Medicaid Expansion Is Keeping Prices Down According to the HHS

Sign with information about Medicaid Expansion on a desk

According to the Federal government, the prices in Affordable Care Act (ACA) marketplaces in Medicaid expansion states are on average 7 percent lower than in non-expansion states. At the time of writing, 19 states rejected expansion, most because the program would burden the state with higher costs while also increasing premiums for residents.

This research (conducted by the Department of Health and Human Services) suggests such fears are unfounded, especially in the wake of New Jersey’s successful expansion which saw the state save money, reduce premiums, and insure over half a million people.

Why Is Medicaid Expansion Lowering Prices?

The 31 states that accepted Medicaid expansion offer coverage for anyone earning at or below 138 percent of the Federal Poverty Line (FPL), approximately $16,000 per annum for a single person. If you are above this threshold, you can purchase insurance in the new ACA marketplaces.

In the other 19 states, single people with incomes below 100 percent of the FPL have no subsidized coverage option, but those with incomes between 100 percent and 138 percent of the FPL do. According to the HHS, this is the cause of such a significant difference in premiums between expansion and non-expansion states.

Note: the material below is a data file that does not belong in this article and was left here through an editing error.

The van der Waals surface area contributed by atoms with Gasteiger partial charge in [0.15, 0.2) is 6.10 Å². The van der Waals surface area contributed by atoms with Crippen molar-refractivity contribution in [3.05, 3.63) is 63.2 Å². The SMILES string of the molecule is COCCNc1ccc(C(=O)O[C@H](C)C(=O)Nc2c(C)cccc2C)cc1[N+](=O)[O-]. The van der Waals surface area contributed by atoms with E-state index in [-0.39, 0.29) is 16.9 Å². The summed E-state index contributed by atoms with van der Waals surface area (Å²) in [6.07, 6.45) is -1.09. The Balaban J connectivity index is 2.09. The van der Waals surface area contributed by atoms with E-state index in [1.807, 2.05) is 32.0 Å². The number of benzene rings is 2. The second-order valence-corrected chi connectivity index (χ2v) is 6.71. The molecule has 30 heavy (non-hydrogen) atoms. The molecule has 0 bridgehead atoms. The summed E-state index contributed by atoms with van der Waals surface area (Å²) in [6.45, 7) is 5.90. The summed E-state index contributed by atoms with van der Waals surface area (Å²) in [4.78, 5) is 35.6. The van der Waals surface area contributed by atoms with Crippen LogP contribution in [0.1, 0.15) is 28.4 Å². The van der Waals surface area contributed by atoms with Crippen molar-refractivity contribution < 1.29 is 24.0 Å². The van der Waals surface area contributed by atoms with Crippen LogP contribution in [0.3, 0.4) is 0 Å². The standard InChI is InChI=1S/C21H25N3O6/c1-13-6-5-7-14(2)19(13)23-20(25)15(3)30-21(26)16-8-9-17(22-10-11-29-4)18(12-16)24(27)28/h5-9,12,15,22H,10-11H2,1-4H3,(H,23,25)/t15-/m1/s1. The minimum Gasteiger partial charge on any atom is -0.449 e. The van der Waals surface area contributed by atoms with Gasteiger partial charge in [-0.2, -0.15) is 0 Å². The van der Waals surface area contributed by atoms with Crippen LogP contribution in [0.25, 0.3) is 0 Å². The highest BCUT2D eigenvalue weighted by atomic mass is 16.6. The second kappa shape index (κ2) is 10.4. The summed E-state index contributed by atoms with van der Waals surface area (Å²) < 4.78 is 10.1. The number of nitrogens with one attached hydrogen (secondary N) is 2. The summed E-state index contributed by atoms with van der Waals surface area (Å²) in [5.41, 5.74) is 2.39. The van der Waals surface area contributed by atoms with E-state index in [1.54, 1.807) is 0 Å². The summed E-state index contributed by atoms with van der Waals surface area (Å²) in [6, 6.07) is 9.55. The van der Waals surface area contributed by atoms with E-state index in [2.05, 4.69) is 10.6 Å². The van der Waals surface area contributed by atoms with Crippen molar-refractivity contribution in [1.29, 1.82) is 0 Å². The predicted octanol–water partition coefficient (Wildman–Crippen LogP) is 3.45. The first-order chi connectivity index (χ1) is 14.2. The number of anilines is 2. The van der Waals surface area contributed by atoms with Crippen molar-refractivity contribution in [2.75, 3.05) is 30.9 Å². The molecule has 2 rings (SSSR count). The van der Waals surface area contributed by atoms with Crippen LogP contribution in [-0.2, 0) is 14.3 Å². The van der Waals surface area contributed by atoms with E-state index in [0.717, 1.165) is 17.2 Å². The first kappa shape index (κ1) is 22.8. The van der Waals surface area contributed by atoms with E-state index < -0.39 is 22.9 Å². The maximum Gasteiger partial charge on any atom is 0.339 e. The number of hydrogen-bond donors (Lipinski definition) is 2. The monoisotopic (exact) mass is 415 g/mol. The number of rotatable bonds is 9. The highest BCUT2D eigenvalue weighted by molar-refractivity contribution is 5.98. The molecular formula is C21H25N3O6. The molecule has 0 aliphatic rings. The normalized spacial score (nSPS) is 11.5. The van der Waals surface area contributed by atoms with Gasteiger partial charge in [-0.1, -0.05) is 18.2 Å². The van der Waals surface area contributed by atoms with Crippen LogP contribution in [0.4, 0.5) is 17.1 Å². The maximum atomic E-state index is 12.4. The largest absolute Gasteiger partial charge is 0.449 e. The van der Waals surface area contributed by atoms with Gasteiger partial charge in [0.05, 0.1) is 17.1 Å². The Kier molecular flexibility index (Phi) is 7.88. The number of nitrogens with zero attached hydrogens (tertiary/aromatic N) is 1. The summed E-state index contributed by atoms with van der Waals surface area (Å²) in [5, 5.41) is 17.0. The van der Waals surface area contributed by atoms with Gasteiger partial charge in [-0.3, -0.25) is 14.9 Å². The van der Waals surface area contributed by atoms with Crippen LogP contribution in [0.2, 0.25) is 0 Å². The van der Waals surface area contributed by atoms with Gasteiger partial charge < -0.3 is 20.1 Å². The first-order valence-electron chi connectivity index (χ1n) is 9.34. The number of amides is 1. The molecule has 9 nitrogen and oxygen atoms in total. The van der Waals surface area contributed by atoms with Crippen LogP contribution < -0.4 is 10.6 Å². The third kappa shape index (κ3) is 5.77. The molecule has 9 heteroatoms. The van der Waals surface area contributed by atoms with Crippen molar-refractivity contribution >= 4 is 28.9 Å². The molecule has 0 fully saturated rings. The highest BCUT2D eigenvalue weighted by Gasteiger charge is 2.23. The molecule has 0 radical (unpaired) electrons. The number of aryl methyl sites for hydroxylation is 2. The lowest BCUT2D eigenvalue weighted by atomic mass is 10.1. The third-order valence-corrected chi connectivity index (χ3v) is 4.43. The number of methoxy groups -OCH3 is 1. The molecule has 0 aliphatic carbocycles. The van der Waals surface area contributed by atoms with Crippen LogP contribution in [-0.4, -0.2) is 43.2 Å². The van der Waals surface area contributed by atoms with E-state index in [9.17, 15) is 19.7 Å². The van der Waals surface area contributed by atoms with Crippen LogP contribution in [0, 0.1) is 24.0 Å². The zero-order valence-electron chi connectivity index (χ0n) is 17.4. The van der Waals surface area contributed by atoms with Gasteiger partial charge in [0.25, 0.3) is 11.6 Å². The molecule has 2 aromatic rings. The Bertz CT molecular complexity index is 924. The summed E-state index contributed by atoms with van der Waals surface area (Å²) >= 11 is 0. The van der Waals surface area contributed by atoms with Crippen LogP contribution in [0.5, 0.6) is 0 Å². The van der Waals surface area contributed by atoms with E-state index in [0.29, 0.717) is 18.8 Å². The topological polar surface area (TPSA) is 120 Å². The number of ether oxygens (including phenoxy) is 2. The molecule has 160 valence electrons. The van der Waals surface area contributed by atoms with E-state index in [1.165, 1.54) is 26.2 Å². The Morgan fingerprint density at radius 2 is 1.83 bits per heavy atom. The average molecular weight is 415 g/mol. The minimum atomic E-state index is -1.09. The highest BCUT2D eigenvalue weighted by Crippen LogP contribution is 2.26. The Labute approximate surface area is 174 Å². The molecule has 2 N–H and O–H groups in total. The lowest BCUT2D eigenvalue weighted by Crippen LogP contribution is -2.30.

When the ACA began, every state was required to expand its Medicaid program. A 2012 Supreme Court decision changed this, allowing states to have the option to join or reject the program. Nineteen states have thus far refused to expand.
There have been attempts to entice more states to join. For example, the federal government has agreed to cover the vast majority of the costs of the newly eligible. This incentive may cause larger non-expansion states such as Florida and Texas to make the switch. Perhaps the suggestion of falling premiums may further persuade them to change.

A Win-Win Situation

Sylvia Mathews Burwell, secretary of the HHS, described Medicaid expansion, saying that states can expand coverage to a greater number of people while reducing premiums for those who are already insured. She continued by saying that the report clearly shows benefits for consumers on top of other positives for millions of Americans who would gain coverage.

In fact, n estimated four million people would gain Medicaid coverage in the 19 non-expansion states if these states reverse their stance.

The future of Medicaid expansion  is unclear, mainly because the future of the ACA itself isn’t set in stone. However, it does seem as if non-expansion states need to have a rethink for the good of their residents.